Calling in Back-up

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Identify the right time to call in the deer dog

 Rudi van Kets considers follow-up procedures after a shot has been taken, and identifies when to call in the deer dog

The correct behaviour of a hunter consists not in firing a shot alone but also in their behaviour towards the game, including searching for it and gralloching it correctly. I believe every hunter has to keep certain standards towards nature in general and game in particular. Every hunter who has wounded deer or boar has a duty to do his utmost to recover it and stop its suffering.

In practice this means he has a moral duty to call in a specialised tracking dog. This all comes from the hunter’s behaviour before and after the shot. If we shoot, we aim to kill the animal as quickly as possible. We do everything in our power, with precise guns, the right ammunition and a good scope. But occasionally we notice that the opposite occurs. The results are badly wounded game.

Before we shoot, we must observe the game, its behaviour, how it appeared, and so forth. These factors will make us decide whether to shoot or not. If we place a bad shot then the above will be of importance when we start tracking as it might determine if the wounded animal goes into cover or flees. Hence the benefit of observation.

We must carefully observe the various reactions of the shot game, starting with the sound of the bullet strike. It is useful to have heard this before as some of us do not hear it at all while others hear it too well. After we shoot, reload immediately as it is quite often the case that when the game is not killed outright it gives us the chance for a second shot. Often I ask the question: Why didn’t you take a second shot? You get a variety of answers. I did not want to damage the game; I did not think about it. With large animals it may be a good idea to give a second shot. Once the animal is on the ground, we give it the famous five cigarette minutes.

Assess the shot location and reports of the animal’s behaviour

We now have the opportunity to verify our thoughts – shot, reaction, location, and direction of flight. Did the animal indicate it was wounded? Try to recall it all. A wounded animal’s reactions can vary enormously. Many factors play a role. I am not a ballistic expert, butin general one can say the greater the calibre, the bigger the wound. This makes it easier to track with our hound.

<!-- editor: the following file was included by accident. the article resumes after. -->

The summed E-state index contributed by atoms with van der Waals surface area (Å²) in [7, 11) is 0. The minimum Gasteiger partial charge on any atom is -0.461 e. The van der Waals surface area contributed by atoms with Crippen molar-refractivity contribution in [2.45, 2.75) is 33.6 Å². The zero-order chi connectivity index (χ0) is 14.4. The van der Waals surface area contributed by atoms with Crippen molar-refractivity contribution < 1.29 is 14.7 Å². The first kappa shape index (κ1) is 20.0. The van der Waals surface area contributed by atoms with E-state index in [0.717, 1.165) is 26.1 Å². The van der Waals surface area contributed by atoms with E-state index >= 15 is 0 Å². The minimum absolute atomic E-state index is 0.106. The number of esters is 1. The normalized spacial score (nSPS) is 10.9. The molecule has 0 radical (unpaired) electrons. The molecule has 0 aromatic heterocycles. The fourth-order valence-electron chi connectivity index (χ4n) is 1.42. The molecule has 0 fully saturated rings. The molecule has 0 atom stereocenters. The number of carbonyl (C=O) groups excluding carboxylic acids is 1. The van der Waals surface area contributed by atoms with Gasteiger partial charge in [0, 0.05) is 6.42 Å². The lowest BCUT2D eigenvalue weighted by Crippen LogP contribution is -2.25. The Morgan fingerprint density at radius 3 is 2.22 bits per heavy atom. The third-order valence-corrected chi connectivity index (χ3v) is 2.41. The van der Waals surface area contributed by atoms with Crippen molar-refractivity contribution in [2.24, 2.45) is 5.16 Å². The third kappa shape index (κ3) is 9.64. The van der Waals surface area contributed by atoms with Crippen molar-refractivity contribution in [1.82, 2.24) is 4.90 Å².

The law prescribes certain calibres for certain types of game and there are, of course, many different bullets in the same calibre. One can generally state that an animal shot with a .375 will be easier to track than one with a .243. We often hear the argument that a smaller calibre does less damage to the carcase. That is true, but we have an obligation to the animal to let it suffer as little aspossible and to kill it cleanly.

We have to make a serious calibre choice. I recommend a minimum of 8mm for red deer, sika and wild boar, and 7mm for the other species. Of course, a big stag in the rut can be cleanly killed with a .243 if the bullet is correctly placed, but better a bigger calibre. It is not easy to collect evidence of all shot types, but that could be helpful to our investigation of the shot place before we start tracking.

To go into a little more detail, the quantity of blood lost will depend not only on the bullet type and size but also on where it hit the body (high or low). The higher the shot, the less blood.

It is our aim for the game to go into the nearest cover and stay there. Therefore, we leave it in peace. After five or 10 minutes, we go quietly to the shot place. We can now investigate it and find what evidence is available. Be careful – loud talking or calling might cause the wounded game to flee further into the cover with all the consequences that entails.

With certain wounds, blood will not show until further down the track

The wounded game may well be close to the shot location. We have to consider whether the game still has signs of life and give it a bullet. We go back to the shot place and walk the first few metres of the track. Do not walk on the track itself. If we do that, we might destroy important tracking elements that are important later for our hound. The most common mistake is that the hunter immediately follows the track, disturbing the game, which flees further into the cover. Searching with a torch in darkness is also to be avoided and can be seriously dangerous if one searches for a wounded boar. Many a continental hunter has bad memories from this.

After the shot, be silent. The wounded game will go into a wound bed and quite often stay there. We find no signs on the shot place and imagine the game is missed. Now we will do a control search with an experienced hound. If we think we missed and cannot find any shot signs, it is quite often that we find the bullet strike.

We also have a picture of the situation until now. Sometimes we can draw the conclusion that we missed. Occasionally, when the animal we shot at is part of a group, we can look at its behaviour. Did it join the group running away or did it go in a different direction? In the latter case, we always complete a thorough search. Missed or not.

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